ROME—The lifeless, mud-covered body of a 21-day-old infant has become the latest symbol of yet another preventable tragedy blamed on corruption and illegality in Italy. Eight people died, and a further five are still missing, after torrential rains sent houses, cars, and buses tumbling down a mountain.
Among the bodies recovered was a 5-year-old girl in pink pajamas and her 11-year-old brother. Hopes of finding anyone alive have been dampened by continuing bad weather.
Authorities on Monday blamed abusive construction of tourist homes and even hotels around the hamlet of Casamicciola Terme, where the worst landslide occurred early Saturday morning. “The mayor and those who let the building go on should be in jail,” Italy’s Minister of the Environment and Energy Security Gilberto Pichetto Fratin said Monday.
Ischia, which is growing in popularity as an alternative to over-tourism on the neighboring island of Capri, draws thousands of people each summer. But latent bureaucracy has meant that it takes years for permission to build to be processed, which has led many companies and individuals to build illegally, skirting regulations that would likely have saved the homes in the highly seismic area.
More than 27,000 structures are thought to be illegally built or renovated, according to applications for amnesty to legalize them in recent years. More than 600 structures, including hotels, have been demolished since an earthquake in 2017, which devastated the same town.
The local governor of Campania, Vincenzo De Luca, has called for all illegal properties to be sequestered. “I would confiscate what is illegal, and then I would go and see on a case-by-case basis,” he told Corriere Della Sera, adding that 94 percent of the municipalities in his region are at risk, but few controls are carried out. He said that in some cases, inspectors are even threatened if they condemn a building, especially those tied to organized crime, which is rampant in the area. “The great abuse is construction in the total absence of regulatory plans, in disregard to the landscape and environmental safety, which are often erected in one night.”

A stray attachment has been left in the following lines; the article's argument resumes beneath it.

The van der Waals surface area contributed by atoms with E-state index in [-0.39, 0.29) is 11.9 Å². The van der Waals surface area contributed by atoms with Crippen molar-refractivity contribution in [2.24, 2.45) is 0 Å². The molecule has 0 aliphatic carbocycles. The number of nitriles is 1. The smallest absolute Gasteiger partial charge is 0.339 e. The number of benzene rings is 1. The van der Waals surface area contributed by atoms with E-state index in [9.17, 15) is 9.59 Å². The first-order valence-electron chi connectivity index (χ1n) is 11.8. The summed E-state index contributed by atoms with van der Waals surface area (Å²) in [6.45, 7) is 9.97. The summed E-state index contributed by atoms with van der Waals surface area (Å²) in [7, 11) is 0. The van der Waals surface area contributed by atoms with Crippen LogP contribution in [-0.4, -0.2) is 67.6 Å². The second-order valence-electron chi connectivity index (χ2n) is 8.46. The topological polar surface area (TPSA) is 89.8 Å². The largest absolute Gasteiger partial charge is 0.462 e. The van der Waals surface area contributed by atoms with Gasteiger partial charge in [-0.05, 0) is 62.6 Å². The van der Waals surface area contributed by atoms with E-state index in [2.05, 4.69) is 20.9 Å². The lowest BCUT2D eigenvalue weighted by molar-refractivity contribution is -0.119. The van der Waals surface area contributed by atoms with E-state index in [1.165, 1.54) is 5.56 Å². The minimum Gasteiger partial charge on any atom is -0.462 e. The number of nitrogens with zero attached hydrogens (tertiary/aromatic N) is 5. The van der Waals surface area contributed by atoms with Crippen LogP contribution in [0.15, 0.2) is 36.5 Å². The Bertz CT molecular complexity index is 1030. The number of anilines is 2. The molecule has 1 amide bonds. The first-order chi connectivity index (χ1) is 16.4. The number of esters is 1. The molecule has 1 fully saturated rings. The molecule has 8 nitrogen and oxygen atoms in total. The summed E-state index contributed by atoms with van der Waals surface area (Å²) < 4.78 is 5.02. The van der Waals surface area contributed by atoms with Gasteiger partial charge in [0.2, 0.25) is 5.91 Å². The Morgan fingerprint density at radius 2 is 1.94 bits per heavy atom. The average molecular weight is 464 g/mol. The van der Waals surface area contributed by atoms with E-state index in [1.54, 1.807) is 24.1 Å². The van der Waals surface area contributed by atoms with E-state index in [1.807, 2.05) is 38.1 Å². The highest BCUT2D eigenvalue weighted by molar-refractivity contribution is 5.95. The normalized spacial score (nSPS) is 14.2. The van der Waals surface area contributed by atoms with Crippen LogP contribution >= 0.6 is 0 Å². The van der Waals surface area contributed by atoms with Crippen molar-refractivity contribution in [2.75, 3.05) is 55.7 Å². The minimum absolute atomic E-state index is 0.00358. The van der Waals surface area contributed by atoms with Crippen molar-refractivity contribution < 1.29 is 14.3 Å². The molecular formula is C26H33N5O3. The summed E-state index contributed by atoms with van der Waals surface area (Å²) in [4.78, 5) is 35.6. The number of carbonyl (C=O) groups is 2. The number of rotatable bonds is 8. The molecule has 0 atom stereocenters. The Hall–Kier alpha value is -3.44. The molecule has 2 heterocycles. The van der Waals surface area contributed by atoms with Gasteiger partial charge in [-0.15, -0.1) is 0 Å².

Most of the homes that were damaged or destroyed were built on a riverbed, which would never pass a building inspection. More than 250 people have been forced to leave their homes since Saturday.
Italy’s civil protection chief, Fabrizio Curcio, said the situation in Ischia is very complicated. “Illegal building is certainly a problem, but in many other areas even if there are no illegal constructions, environmental disasters still occur,” he said. “But in Ischia there is an established illegal activity and therefore the risk is greater.” He said the only hope is to get citizens to come clean and report if they have illegally built a structure. He says there are around 10,000 infractions that could be criminally prosecuted on the island.
Just days before the disaster, the former mayor of the island, Giuseppe Conte (no relation to the former prime minister), said he wrote authorities to warn about the worsening situation and saturation of the land around Casamicciola ahead of the predicted rainstorms. “Only a few days before the disaster I had reported to the competent authorities the serious risks for the population of Casamicciola due to hydro-geological instability,” he said Sunday. “On 22 November I had written to the prefect of Naples, to the prefectural commissioner of Casamicciola, to the mayor of Naples Manfredi and to the Campania Civil Protection, signaling the danger in consideration of the orange weather alert, asking for the evacuation of the risk area. Nobody answered me.”